The Transylvania Times -

Close Tax Loopholes


Today is the final day federal and state income taxes must be filed. Filing taxes can be discouraging for many people, particularly for those living from paycheck to paycheck. What might be more frustrating than actually filing taxes and paying off any shortfall is that while the majority of Americans dutifully pay their taxes, many of our biggest and most profitable corporations either pay very little or nothing.

According to extensive research conducted by the federation of state Public Interest Research Groups (U.S. PIRG), on average, Americans would pay $1,026 less this year in federal taxes if the federal government collected taxes on money stashed in overseas accounts. And that’s just the savings for individuals. Small businesses would save an additional $3,067 if just the overseas tax havens were closed.

It’s not just corporations that benefit from these overseas tax havens; it’s also individuals who have the means to place their money overseas. Annually, individuals who use these tax havens avoid paying about $60 billion in taxes. Add that to the $90 billion that multinational corporations avoid paying and we have $150 billion. Over a decade, that’s $1.5 trillion the federal government is losing; money that could be paid to reduce the national debt, reduce the tax burden on those least able to afford it, or maintain government services.

These companies should pay taxes for the same reasons most of us do – they benefit from the services provided by the federal and state governments. They use the American workforce, the majority of whom have been educated in public schools; use American highways, seaports and airports; rely on the American law enforcement and military for protection both at home and overseas, etc.

But while they benefit from these government resources, many do not pay for them or pay a paltry rate. Pfizer, the world’s largest drug maker, made 40 percent of its sales in the U.S. but reported no taxable income for the past five years. According to PIRG, it has $73 billion tucked away offshore. Citigroup has avoided paying $11.5 billion in taxes. Citigroup also received taxpayers’ money during the bailouts in 2008, as did the Bank of America, which has avoided paying $4.5 billion in taxes by using offshore tax havens.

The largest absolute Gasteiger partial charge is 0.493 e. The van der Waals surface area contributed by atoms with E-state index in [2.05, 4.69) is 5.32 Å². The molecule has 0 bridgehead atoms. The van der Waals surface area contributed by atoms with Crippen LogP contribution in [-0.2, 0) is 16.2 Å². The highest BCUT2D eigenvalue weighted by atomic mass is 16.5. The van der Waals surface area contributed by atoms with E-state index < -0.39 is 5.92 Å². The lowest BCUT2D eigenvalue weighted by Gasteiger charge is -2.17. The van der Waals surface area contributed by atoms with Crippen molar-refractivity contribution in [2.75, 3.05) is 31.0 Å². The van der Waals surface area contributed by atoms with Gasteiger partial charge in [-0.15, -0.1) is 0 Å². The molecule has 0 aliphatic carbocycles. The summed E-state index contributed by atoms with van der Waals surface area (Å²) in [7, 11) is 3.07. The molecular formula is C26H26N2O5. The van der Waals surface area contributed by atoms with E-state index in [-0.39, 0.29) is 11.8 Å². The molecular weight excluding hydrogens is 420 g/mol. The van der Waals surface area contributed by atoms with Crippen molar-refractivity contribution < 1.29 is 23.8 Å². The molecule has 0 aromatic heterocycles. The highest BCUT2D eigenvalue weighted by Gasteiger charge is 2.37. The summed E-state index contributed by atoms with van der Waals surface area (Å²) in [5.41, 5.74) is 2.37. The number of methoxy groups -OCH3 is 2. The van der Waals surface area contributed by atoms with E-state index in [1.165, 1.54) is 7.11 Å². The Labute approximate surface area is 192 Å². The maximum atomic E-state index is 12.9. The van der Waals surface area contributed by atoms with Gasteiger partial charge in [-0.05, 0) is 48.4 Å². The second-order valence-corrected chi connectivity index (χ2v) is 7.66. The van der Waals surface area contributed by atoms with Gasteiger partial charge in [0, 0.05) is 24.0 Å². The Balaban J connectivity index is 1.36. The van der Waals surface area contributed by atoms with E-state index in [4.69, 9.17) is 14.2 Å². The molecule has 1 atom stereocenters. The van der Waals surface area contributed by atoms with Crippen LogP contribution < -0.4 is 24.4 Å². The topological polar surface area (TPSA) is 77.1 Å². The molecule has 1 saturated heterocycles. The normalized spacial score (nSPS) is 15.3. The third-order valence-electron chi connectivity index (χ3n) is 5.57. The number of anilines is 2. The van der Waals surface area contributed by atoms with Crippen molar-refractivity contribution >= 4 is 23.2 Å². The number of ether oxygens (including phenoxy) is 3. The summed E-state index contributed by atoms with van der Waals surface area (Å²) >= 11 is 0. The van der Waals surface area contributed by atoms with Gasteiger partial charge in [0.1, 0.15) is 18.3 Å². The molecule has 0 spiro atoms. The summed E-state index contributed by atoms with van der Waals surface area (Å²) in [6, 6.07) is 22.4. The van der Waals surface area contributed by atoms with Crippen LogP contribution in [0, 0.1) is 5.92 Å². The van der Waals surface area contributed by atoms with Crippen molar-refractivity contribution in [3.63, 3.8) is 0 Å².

Some may argue that if the federal government closes these loopholes for offshore tax havens, it will stymie job creation. That’s not true. In 2010, Pfizer announced it would cut 6,000 jobs or 18 percent of its work force at its manufacturing plants over the next five years. Just four months ago, Citigroup announced that it was going to cut 11,000 jobs.

In reality, closing the overseas tax loopholes might stimulate American job growth. The vast majority of job growth has come from small businesses. Yet, these tax havens give the larger corporations a financial advantage because the taxes they should have paid are being partially transferred to small businesses. If these tax havens were closed, it might reduce the burden on small business owners (depending on how the government chose to use the revenue). At the very least, it would make the tax burden more equitable.

It’s not just the overseas tax havens the federal and state government need to look at closing. They also need to look at the numerous deductions. In 2012 Duke Energy has nearly $1.8 billion in profits. It did not pay taxes. It actually received a rebate of $46 million from the federal government. Something is wrong when one of the largest energy companies in the country that is very profitable actually receives money from the government. Imagine what would happen if people who earned $50,000 a year paid no taxes and were actually given an additional $5,000 annually by the government.

What is more troubling is that Duke Energy is a monopoly that is supposed to be regulated by, not subsidized by, the government. And yet, the opposite is happening. In fact, Duke, despite profits of nearly $10 billion and $300 million in rebates from the government over the past four years, is asking for another rate increase.

Our federal fiscal house is a wreck. One way to start cleaning it up would be to close the offshore tax havens and other loopholes, and have American corporations and individuals pay their fair share. That would be the patriotic thing to do. Maybe then Americans who have no access to these loopholes would be more willing to take a few cuts to their Social Security or Medicare if everyone had “some skin in the game.”


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